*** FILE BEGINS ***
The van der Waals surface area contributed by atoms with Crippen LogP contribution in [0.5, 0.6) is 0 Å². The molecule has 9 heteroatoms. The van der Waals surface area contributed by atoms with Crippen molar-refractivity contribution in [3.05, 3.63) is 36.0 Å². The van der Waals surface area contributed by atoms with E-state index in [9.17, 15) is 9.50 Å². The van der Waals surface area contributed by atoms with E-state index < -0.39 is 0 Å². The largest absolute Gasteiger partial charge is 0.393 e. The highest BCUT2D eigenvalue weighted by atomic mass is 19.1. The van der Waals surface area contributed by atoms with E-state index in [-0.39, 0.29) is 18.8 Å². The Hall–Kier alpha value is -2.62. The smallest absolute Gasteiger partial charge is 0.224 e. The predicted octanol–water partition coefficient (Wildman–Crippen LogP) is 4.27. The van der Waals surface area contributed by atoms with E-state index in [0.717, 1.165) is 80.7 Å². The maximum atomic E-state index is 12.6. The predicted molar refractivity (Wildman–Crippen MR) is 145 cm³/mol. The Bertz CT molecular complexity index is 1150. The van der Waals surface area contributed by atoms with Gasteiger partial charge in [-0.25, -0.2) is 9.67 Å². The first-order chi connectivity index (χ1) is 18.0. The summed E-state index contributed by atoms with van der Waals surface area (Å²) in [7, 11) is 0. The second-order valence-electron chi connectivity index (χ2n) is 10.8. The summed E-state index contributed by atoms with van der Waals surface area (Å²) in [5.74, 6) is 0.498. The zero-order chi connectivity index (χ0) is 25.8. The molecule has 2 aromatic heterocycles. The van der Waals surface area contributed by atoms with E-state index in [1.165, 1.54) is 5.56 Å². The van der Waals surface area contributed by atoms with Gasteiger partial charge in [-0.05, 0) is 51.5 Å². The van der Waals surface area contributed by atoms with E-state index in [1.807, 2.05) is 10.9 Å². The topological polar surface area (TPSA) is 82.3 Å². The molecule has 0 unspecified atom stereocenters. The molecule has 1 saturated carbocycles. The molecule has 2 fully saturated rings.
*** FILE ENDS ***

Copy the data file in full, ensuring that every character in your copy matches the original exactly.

The van der Waals surface area contributed by atoms with Crippen LogP contribution in [0.5, 0.6) is 0 Å². The molecule has 9 heteroatoms. The van der Waals surface area contributed by atoms with Crippen molar-refractivity contribution in [3.05, 3.63) is 36.0 Å². The van der Waals surface area contributed by atoms with E-state index in [9.17, 15) is 9.50 Å². The van der Waals surface area contributed by atoms with E-state index < -0.39 is 0 Å². The largest absolute Gasteiger partial charge is 0.393 e. The highest BCUT2D eigenvalue weighted by atomic mass is 19.1. The van der Waals surface area contributed by atoms with E-state index in [-0.39, 0.29) is 18.8 Å². The Hall–Kier alpha value is -2.62. The smallest absolute Gasteiger partial charge is 0.224 e. The predicted octanol–water partition coefficient (Wildman–Crippen LogP) is 4.27. The van der Waals surface area contributed by atoms with E-state index in [0.717, 1.165) is 80.7 Å². The maximum atomic E-state index is 12.6. The predicted molar refractivity (Wildman–Crippen MR) is 145 cm³/mol. The Bertz CT molecular complexity index is 1150. The van der Waals surface area contributed by atoms with Gasteiger partial charge in [-0.25, -0.2) is 9.67 Å². The first-order chi connectivity index (χ1) is 18.0. The summed E-state index contributed by atoms with van der Waals surface area (Å²) in [7, 11) is 0. The second-order valence-electron chi connectivity index (χ2n) is 10.8. The summed E-state index contributed by atoms with van der Waals surface area (Å²) in [5.74, 6) is 0.498. The zero-order chi connectivity index (χ0) is 25.8. The molecule has 2 aromatic heterocycles. The van der Waals surface area contributed by atoms with E-state index in [1.165, 1.54) is 5.56 Å². The van der Waals surface area contributed by atoms with Gasteiger partial charge in [-0.05, 0) is 51.5 Å². The van der Waals surface area contributed by atoms with E-state index in [1.807, 2.05) is 10.9 Å². The topological polar surface area (TPSA) is 82.3 Å². The molecule has 0 unspecified atom stereocenters. The molecule has 1 saturated carbocycles. The molecule has 2 fully saturated rings.